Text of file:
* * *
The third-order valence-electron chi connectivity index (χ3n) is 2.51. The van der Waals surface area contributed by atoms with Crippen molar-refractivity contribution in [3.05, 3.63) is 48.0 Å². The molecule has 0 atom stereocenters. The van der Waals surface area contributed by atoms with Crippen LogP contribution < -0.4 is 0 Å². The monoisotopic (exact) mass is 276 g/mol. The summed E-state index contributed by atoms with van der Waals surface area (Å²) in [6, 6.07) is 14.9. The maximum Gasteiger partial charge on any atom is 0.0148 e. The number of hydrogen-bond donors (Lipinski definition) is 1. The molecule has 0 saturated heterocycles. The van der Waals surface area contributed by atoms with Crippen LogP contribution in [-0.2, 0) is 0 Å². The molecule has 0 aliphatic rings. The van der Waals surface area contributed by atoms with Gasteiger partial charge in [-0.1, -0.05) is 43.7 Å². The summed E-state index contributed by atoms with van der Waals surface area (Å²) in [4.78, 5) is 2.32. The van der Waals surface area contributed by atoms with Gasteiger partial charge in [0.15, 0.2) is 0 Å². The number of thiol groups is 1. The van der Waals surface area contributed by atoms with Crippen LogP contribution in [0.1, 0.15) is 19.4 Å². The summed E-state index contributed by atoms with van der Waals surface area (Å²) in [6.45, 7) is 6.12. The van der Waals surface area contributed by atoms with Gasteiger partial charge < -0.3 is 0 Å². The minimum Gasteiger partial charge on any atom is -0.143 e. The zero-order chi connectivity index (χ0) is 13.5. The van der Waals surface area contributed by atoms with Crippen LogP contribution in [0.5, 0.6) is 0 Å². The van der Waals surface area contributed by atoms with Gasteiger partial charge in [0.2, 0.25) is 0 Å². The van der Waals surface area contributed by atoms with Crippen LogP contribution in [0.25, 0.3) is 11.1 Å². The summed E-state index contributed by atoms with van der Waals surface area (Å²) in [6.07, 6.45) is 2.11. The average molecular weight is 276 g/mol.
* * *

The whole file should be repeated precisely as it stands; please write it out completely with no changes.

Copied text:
The third-order valence-electron chi connectivity index (χ3n) is 2.51. The van der Waals surface area contributed by atoms with Crippen molar-refractivity contribution in [3.05, 3.63) is 48.0 Å². The molecule has 0 atom stereocenters. The van der Waals surface area contributed by atoms with Crippen LogP contribution < -0.4 is 0 Å². The monoisotopic (exact) mass is 276 g/mol. The summed E-state index contributed by atoms with van der Waals surface area (Å²) in [6, 6.07) is 14.9. The maximum Gasteiger partial charge on any atom is 0.0148 e. The number of hydrogen-bond donors (Lipinski definition) is 1. The molecule has 0 saturated heterocycles. The van der Waals surface area contributed by atoms with Crippen LogP contribution in [-0.2, 0) is 0 Å². The molecule has 0 aliphatic rings. The van der Waals surface area contributed by atoms with Gasteiger partial charge in [-0.1, -0.05) is 43.7 Å². The summed E-state index contributed by atoms with van der Waals surface area (Å²) in [4.78, 5) is 2.32. The van der Waals surface area contributed by atoms with Gasteiger partial charge in [0.15, 0.2) is 0 Å². The number of thiol groups is 1. The van der Waals surface area contributed by atoms with Crippen LogP contribution in [0.1, 0.15) is 19.4 Å². The summed E-state index contributed by atoms with van der Waals surface area (Å²) in [6.45, 7) is 6.12. The van der Waals surface area contributed by atoms with Gasteiger partial charge < -0.3 is 0 Å². The minimum Gasteiger partial charge on any atom is -0.143 e. The zero-order chi connectivity index (χ0) is 13.5. The van der Waals surface area contributed by atoms with Crippen LogP contribution in [0.5, 0.6) is 0 Å². The van der Waals surface area contributed by atoms with Gasteiger partial charge in [0.2, 0.25) is 0 Å². The van der Waals surface area contributed by atoms with Crippen LogP contribution in [0.25, 0.3) is 11.1 Å². The summed E-state index contributed by atoms with van der Waals surface area (Å²) in [6.07, 6.45) is 2.11. The average molecular weight is 276 g/mol.